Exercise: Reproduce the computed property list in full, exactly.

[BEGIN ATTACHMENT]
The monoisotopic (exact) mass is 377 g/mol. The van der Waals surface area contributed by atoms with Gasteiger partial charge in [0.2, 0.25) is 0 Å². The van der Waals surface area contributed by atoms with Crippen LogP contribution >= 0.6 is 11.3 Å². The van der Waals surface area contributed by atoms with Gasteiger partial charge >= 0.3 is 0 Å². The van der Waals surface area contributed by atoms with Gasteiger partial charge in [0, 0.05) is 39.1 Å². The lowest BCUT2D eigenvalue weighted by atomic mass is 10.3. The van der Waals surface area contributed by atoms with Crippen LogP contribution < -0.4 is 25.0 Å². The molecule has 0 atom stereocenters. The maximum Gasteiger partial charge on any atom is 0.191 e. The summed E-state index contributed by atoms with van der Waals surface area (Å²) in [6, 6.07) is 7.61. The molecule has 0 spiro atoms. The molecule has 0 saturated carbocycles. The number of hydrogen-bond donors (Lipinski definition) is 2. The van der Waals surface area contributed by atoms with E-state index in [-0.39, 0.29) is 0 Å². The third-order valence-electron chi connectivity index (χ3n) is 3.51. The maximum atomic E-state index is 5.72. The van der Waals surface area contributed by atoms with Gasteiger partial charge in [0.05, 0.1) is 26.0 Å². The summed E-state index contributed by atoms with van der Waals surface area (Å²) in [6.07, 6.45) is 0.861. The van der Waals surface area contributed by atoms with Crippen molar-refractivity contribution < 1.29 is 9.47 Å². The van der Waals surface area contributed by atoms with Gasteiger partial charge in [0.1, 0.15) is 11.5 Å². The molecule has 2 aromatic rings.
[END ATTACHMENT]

The monoisotopic (exact) mass is 377 g/mol. The van der Waals surface area contributed by atoms with Gasteiger partial charge in [0.2, 0.25) is 0 Å². The van der Waals surface area contributed by atoms with Crippen LogP contribution >= 0.6 is 11.3 Å². The van der Waals surface area contributed by atoms with Gasteiger partial charge >= 0.3 is 0 Å². The van der Waals surface area contributed by atoms with Gasteiger partial charge in [0, 0.05) is 39.1 Å². The lowest BCUT2D eigenvalue weighted by atomic mass is 10.3. The van der Waals surface area contributed by atoms with Crippen LogP contribution < -0.4 is 25.0 Å². The molecule has 0 atom stereocenters. The maximum Gasteiger partial charge on any atom is 0.191 e. The summed E-state index contributed by atoms with van der Waals surface area (Å²) in [6, 6.07) is 7.61. The molecule has 0 spiro atoms. The molecule has 0 saturated carbocycles. The number of hydrogen-bond donors (Lipinski definition) is 2. The van der Waals surface area contributed by atoms with E-state index in [-0.39, 0.29) is 0 Å². The third-order valence-electron chi connectivity index (χ3n) is 3.51. The maximum atomic E-state index is 5.72. The van der Waals surface area contributed by atoms with Gasteiger partial charge in [0.05, 0.1) is 26.0 Å². The summed E-state index contributed by atoms with van der Waals surface area (Å²) in [6.07, 6.45) is 0.861. The van der Waals surface area contributed by atoms with Crippen molar-refractivity contribution < 1.29 is 9.47 Å². The van der Waals surface area contributed by atoms with Gasteiger partial charge in [0.1, 0.15) is 11.5 Å². The molecule has 2 aromatic rings.